The small island (only twelve square miles) of Miyajima Japan is located in the inland Seto Sea off the coast of Hiroshima, about an hour's ferry ride away. While there are several notable Japanese temples on the island, it is the Itsukushima Shrine that is the most famous, and it is a designated UNESCO World Heritage Site. Jima means island in the Japanese language, and miya, means temple or shrine.
Sacred in both Shintoism and Buddhism, the land of the island was considered so hallowed, that the main structures of the Itsukushima Shrine as well as its beautiful torii gate were built over the water. A torii gate is the signature traditional Japanese gate generally set at the entrance to Japanese temples and Shinto (and often Buddhist) shrines. The Itsikushima torii gate seems to float ethereally in the mists on top of the water at high tides. The present gate was built in 1875, and was the eighth erected. It is more than 50 feet high and nearly 80 feet long. If you're deciding when to go, consider the colorful Kangensai Festival in mid-July, when elaborately decorated boats carrying traditionally dressed dancers performing sacred classical dances ply the waters in front of the shrine
The island is dominated by the sacred, pine-forested mountain of Misen San inhabited by monkeys and deer, the island's highest peak at 1,739 feet. Things to do on Miyajima include the serene walking and hiking trails around and on the mountain, which boasts several small Japanese temples on its summit. One of these is the Gumonjido Temple, built in the early ninth century by the Buddhist sage and scholar, Kobo Daihi after he returned from his expedition to China. The view from atop Misen San reveals the distant mountains of the Shikoku region and the beautiful islands and shoreline of the Seto Inland Sea, one of the most scenic areas and tourist destinations in the country. The island of Miyajima Japan itself is one of the country's most important sacred attractions, and many faithful Shinto and Buddhist devotees embark on Miyajima travel on pilgrimages. Traditional Buddhist prayer wheels inscribed with sutra (Buddhist scriptures) are set in the center of the stairs, and turning these wheels while ascending is a sacred ritual. There is a significant amount of walking (about two hours) involved in reaching the summit, so those who do not wish to, or cannot, walk have the option of an aerial tramway.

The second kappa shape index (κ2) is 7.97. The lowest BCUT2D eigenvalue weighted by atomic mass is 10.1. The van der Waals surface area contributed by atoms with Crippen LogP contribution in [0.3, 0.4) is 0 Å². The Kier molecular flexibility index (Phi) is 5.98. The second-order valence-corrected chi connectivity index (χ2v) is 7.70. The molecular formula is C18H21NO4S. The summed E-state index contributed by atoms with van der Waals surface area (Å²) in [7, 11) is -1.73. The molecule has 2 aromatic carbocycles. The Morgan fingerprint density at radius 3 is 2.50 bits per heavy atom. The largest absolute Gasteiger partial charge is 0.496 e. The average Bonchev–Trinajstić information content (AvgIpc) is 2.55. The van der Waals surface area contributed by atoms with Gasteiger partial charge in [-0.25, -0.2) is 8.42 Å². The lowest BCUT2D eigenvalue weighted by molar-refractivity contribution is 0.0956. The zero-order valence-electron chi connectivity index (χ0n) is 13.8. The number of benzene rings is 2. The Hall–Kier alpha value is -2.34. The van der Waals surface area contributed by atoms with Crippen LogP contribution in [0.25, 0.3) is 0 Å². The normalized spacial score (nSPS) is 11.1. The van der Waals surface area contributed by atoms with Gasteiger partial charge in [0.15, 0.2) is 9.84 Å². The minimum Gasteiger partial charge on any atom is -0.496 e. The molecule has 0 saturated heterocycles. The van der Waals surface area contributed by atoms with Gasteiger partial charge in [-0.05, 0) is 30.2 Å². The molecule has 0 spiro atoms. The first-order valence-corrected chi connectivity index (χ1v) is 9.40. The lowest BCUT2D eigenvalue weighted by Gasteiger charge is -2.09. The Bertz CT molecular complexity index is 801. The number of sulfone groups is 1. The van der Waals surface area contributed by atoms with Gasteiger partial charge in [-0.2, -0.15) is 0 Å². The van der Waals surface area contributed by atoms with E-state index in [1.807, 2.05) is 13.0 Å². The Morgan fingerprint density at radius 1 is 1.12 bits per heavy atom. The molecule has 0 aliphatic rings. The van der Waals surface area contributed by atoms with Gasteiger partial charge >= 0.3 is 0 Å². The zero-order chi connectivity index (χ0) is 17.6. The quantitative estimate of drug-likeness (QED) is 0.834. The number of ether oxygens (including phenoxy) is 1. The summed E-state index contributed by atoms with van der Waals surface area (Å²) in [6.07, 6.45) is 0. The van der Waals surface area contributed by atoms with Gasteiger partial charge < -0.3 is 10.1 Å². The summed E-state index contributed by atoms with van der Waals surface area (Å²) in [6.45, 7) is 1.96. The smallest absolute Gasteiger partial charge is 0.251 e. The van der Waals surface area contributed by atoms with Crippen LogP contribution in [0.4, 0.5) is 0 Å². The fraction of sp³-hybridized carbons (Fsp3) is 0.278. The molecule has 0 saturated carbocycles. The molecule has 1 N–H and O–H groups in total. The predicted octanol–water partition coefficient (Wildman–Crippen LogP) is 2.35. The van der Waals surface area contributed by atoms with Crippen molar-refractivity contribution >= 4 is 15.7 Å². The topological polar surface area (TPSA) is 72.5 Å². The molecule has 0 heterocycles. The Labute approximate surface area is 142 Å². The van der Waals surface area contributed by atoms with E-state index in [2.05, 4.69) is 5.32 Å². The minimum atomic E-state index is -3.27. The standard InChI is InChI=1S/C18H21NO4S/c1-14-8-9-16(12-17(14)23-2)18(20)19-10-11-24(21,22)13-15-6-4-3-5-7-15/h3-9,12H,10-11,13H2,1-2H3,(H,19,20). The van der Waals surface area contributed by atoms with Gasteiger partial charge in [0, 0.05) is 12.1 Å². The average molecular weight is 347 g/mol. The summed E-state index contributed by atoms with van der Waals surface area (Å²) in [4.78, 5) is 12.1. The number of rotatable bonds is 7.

The primary Itsukushima Shrine was constructed in 593 AD, and enlarged in 1168. It is an extraordinarily beautiful temple complex consisting of the main shrine, built over the water, and several subsidiary temples. There is a noh drama (a type of Japanese play) and dance stage and numerous bridges and walkways linking sections of the complex. Its elegant pagoda was built in 1407 and is nearly 90 feet tall. Seven other shrines are set on the rocky shores around Itsukushima and accessible only by boat.
Other things to do on Miyajima include visiting the Museum of History and Folklore, housed in the 160-year-old residence and storehouse of a wealthy family, and the modest but respected island Aquarium. Transportation to Miyajima Japan is by boat. Public transportation by one of the trains in Japan connects with the public ferry. This is slower, but less expensive, than boats that depart directly from the Hiroshima Peace Memorial (also a UNESCO World Heritage Site).
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